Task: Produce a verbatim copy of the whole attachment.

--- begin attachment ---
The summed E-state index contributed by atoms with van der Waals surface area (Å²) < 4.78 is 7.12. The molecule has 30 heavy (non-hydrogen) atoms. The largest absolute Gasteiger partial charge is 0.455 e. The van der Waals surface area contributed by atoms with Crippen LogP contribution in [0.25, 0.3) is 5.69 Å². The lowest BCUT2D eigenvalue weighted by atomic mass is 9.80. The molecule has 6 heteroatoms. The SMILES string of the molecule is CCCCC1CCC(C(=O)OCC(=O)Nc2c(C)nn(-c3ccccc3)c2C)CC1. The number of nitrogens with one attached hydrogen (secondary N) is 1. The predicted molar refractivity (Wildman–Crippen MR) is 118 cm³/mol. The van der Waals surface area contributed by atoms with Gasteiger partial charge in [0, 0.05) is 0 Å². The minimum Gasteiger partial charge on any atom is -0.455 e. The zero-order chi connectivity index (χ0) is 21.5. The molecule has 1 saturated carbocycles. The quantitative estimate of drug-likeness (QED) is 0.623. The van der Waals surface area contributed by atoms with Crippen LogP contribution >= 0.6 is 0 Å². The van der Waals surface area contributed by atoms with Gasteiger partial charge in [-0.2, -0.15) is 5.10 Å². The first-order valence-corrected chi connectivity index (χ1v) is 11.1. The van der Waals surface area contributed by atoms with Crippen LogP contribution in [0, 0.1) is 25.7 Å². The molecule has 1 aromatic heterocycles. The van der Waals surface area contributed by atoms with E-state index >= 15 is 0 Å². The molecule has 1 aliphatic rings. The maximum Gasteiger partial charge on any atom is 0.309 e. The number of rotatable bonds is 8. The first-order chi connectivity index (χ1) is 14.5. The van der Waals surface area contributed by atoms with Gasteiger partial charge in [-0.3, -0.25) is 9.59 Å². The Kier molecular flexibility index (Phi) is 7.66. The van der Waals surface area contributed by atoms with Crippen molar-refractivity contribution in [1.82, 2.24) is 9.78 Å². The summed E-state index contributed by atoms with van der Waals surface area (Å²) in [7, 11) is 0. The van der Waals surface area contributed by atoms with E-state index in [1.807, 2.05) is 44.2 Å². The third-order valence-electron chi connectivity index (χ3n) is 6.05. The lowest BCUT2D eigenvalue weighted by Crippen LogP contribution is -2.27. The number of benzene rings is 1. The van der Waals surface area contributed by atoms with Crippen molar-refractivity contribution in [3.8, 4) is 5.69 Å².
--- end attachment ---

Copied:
The summed E-state index contributed by atoms with van der Waals surface area (Å²) < 4.78 is 7.12. The molecule has 30 heavy (non-hydrogen) atoms. The largest absolute Gasteiger partial charge is 0.455 e. The van der Waals surface area contributed by atoms with Crippen LogP contribution in [0.25, 0.3) is 5.69 Å². The lowest BCUT2D eigenvalue weighted by atomic mass is 9.80. The molecule has 6 heteroatoms. The SMILES string of the molecule is CCCCC1CCC(C(=O)OCC(=O)Nc2c(C)nn(-c3ccccc3)c2C)CC1. The number of nitrogens with one attached hydrogen (secondary N) is 1. The predicted molar refractivity (Wildman–Crippen MR) is 118 cm³/mol. The van der Waals surface area contributed by atoms with Gasteiger partial charge in [0, 0.05) is 0 Å². The minimum Gasteiger partial charge on any atom is -0.455 e. The zero-order chi connectivity index (χ0) is 21.5. The molecule has 1 saturated carbocycles. The quantitative estimate of drug-likeness (QED) is 0.623. The van der Waals surface area contributed by atoms with Crippen LogP contribution >= 0.6 is 0 Å². The van der Waals surface area contributed by atoms with Gasteiger partial charge in [-0.2, -0.15) is 5.10 Å². The first-order valence-corrected chi connectivity index (χ1v) is 11.1. The van der Waals surface area contributed by atoms with Crippen LogP contribution in [0, 0.1) is 25.7 Å². The molecule has 1 aromatic heterocycles. The van der Waals surface area contributed by atoms with E-state index >= 15 is 0 Å². The molecule has 1 aliphatic rings. The maximum Gasteiger partial charge on any atom is 0.309 e. The number of rotatable bonds is 8. The first-order chi connectivity index (χ1) is 14.5. The van der Waals surface area contributed by atoms with Gasteiger partial charge in [-0.3, -0.25) is 9.59 Å². The Kier molecular flexibility index (Phi) is 7.66. The van der Waals surface area contributed by atoms with Crippen molar-refractivity contribution in [1.82, 2.24) is 9.78 Å². The summed E-state index contributed by atoms with van der Waals surface area (Å²) in [7, 11) is 0. The van der Waals surface area contributed by atoms with E-state index in [1.807, 2.05) is 44.2 Å². The third-order valence-electron chi connectivity index (χ3n) is 6.05. The lowest BCUT2D eigenvalue weighted by Crippen LogP contribution is -2.27. The number of benzene rings is 1. The van der Waals surface area contributed by atoms with Crippen molar-refractivity contribution in [3.8, 4) is 5.69 Å².